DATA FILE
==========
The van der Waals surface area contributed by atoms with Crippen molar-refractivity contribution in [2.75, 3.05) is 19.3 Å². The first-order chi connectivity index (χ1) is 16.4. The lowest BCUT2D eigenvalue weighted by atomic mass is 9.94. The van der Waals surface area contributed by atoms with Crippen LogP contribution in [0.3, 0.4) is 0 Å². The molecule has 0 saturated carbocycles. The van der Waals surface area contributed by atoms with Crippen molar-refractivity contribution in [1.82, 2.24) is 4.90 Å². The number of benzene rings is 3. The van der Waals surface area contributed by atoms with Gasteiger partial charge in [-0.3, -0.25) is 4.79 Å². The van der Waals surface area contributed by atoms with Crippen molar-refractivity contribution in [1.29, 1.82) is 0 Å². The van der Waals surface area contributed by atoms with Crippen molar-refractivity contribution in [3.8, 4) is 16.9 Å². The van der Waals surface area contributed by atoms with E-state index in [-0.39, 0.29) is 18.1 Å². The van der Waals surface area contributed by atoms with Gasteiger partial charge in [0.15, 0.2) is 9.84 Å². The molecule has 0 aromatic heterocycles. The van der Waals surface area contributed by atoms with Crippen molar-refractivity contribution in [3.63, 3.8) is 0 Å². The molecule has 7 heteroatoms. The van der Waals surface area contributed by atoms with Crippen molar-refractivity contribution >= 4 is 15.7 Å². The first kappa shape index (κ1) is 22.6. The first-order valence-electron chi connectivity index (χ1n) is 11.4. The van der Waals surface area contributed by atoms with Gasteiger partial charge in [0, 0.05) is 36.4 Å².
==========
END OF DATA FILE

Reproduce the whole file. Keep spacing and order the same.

The van der Waals surface area contributed by atoms with Crippen molar-refractivity contribution in [2.75, 3.05) is 19.3 Å². The first-order chi connectivity index (χ1) is 16.4. The lowest BCUT2D eigenvalue weighted by atomic mass is 9.94. The van der Waals surface area contributed by atoms with Crippen LogP contribution in [0.3, 0.4) is 0 Å². The molecule has 0 saturated carbocycles. The van der Waals surface area contributed by atoms with Crippen molar-refractivity contribution in [1.82, 2.24) is 4.90 Å². The number of benzene rings is 3. The van der Waals surface area contributed by atoms with Gasteiger partial charge in [-0.3, -0.25) is 4.79 Å². The van der Waals surface area contributed by atoms with Crippen molar-refractivity contribution in [1.29, 1.82) is 0 Å². The van der Waals surface area contributed by atoms with Crippen molar-refractivity contribution in [3.8, 4) is 16.9 Å². The van der Waals surface area contributed by atoms with E-state index in [-0.39, 0.29) is 18.1 Å². The van der Waals surface area contributed by atoms with Gasteiger partial charge in [0.15, 0.2) is 9.84 Å². The molecule has 0 aromatic heterocycles. The van der Waals surface area contributed by atoms with Crippen molar-refractivity contribution in [3.63, 3.8) is 0 Å². The molecule has 7 heteroatoms. The van der Waals surface area contributed by atoms with Crippen molar-refractivity contribution >= 4 is 15.7 Å². The first kappa shape index (κ1) is 22.6. The first-order valence-electron chi connectivity index (χ1n) is 11.4. The van der Waals surface area contributed by atoms with Gasteiger partial charge in [0, 0.05) is 36.4 Å².